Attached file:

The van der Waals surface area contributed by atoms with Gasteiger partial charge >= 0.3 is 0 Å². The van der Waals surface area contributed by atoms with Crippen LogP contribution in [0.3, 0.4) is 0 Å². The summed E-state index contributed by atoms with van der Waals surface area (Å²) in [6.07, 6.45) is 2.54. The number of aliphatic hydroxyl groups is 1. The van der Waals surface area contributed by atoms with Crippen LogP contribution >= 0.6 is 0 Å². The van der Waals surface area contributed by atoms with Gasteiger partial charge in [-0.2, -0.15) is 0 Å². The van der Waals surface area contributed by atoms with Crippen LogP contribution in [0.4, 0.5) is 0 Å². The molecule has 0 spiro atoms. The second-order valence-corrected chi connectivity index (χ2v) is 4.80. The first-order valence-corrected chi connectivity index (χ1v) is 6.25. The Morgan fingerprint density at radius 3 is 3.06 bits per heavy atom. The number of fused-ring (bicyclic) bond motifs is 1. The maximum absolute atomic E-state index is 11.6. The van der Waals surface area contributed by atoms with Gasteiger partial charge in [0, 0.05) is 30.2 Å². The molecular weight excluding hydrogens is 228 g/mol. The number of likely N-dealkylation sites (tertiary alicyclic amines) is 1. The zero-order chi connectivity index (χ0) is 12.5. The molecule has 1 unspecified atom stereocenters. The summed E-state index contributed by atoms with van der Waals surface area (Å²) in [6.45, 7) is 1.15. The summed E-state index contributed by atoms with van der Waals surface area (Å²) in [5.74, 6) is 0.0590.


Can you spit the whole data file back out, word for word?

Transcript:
The van der Waals surface area contributed by atoms with Gasteiger partial charge >= 0.3 is 0 Å². The van der Waals surface area contributed by atoms with Crippen LogP contribution in [0.3, 0.4) is 0 Å². The summed E-state index contributed by atoms with van der Waals surface area (Å²) in [6.07, 6.45) is 2.54. The number of aliphatic hydroxyl groups is 1. The van der Waals surface area contributed by atoms with Crippen LogP contribution >= 0.6 is 0 Å². The van der Waals surface area contributed by atoms with Gasteiger partial charge in [-0.2, -0.15) is 0 Å². The van der Waals surface area contributed by atoms with Crippen LogP contribution in [0.4, 0.5) is 0 Å². The molecule has 0 spiro atoms. The second-order valence-corrected chi connectivity index (χ2v) is 4.80. The first-order valence-corrected chi connectivity index (χ1v) is 6.25. The Morgan fingerprint density at radius 3 is 3.06 bits per heavy atom. The number of fused-ring (bicyclic) bond motifs is 1. The maximum absolute atomic E-state index is 11.6. The van der Waals surface area contributed by atoms with Gasteiger partial charge in [0, 0.05) is 30.2 Å². The molecular weight excluding hydrogens is 228 g/mol. The number of likely N-dealkylation sites (tertiary alicyclic amines) is 1. The zero-order chi connectivity index (χ0) is 12.5. The molecule has 1 unspecified atom stereocenters. The summed E-state index contributed by atoms with van der Waals surface area (Å²) in [6.45, 7) is 1.15. The summed E-state index contributed by atoms with van der Waals surface area (Å²) in [5.74, 6) is 0.0590.